The Museo Regional de Antropologia Carlos Pellicer is mainly dedicated to the Olmec and the Maya of the home state of Tabasco but there are also loans from other areas of Mexico, such as Teotihuacan. Since Teotihuacan influenced the Maya to a considerable degree it is important to go to your library and read up about this fascinating culture.


As a result of the two major Olmec art and archaeology shows (Princeton and Washington, D.C.) more people want to learn more about Olmec civilization, so we start with some images.


While you are in Tabasco, be sure to visit the other museums, such as the village archaeology museum of Jonuta, Professor Omar Huerta Escalante, Director.


If you are at Palenque with a rental car, drive over to the archaeology museum in the town of Emiliano Zapata, under the responsibility of Heberto Mendoza Ortega. They have a rare proto-Maya bowl with post-Olmec sympolism, several tiny hieroglyphic inscriptions, and two great incense burners. F.L.A.A.R. Photo Archive/Hellmuth photographs of the hieroglyphic texts are in Karl Herbert Mayer's most recent book on Maya sculpture (Johann Loserthgasse 16, A-8010, Graz, Austria), or you can order it through F.L.A.A.R.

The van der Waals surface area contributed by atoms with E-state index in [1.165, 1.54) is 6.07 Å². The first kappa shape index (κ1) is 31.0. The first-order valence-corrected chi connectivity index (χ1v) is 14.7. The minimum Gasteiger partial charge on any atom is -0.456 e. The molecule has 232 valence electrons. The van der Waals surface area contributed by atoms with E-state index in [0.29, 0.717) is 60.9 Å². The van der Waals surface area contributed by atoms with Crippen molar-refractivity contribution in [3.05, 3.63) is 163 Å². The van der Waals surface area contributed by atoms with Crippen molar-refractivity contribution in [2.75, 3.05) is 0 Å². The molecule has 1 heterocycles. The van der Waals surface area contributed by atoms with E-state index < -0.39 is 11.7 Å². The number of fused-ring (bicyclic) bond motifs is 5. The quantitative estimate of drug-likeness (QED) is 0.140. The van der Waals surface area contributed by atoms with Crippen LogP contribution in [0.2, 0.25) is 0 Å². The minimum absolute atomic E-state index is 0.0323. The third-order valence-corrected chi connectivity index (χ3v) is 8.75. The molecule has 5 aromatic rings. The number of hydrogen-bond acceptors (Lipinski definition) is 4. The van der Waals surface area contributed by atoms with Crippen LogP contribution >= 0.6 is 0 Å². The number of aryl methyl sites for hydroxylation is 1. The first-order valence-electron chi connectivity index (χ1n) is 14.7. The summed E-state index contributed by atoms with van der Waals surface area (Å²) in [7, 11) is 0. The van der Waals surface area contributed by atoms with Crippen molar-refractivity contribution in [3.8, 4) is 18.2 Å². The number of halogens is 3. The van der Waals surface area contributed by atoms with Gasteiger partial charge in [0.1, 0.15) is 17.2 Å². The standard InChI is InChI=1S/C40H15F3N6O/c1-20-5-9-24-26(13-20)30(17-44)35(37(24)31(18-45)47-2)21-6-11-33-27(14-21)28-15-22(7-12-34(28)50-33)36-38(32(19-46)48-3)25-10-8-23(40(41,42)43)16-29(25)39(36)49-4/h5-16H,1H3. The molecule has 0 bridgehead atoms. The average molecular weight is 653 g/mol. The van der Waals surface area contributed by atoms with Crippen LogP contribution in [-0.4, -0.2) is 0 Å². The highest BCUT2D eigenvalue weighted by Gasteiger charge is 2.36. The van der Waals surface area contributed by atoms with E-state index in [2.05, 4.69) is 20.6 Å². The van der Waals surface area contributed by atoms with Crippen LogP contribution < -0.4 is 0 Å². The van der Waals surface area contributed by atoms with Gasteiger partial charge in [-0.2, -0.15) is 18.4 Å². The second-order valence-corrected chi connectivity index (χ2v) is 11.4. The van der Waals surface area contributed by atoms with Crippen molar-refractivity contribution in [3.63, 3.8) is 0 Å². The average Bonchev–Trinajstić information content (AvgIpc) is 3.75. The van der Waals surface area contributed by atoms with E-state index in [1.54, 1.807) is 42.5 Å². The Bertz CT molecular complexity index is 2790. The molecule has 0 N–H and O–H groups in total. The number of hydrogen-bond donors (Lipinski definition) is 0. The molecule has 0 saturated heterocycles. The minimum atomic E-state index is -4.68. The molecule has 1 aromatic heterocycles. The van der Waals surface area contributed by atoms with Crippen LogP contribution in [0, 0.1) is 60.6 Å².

The Instituto de Cultura de Tabasco also maintains the village museum in Balancan, on the shores of the Rio Usumacinta.


Additional museums in Tabasco are at the Maya site of Comalcalco (managed by INAH), at the Olmec site of La Venta (just 2 miles off the main highway, about an hour from Villahermosa), and at Parque La Venta, in the main park of Villahermosa.


All material in the museums of Tabasco was photographed over the last several years with the specific permission Julio Cesar Javier Quero, at that time Director of Museums for the State of Tabasco. These images are now used on the Internet also with specific permission of Lic. Carlos Sebastian Hernandez, the Carlos Pellicer Museum, Instituto de Cultura de Tabasco, CICOM, Villahermosa, Tabasco. Copyright 1996.


New page format posted November 10, 2009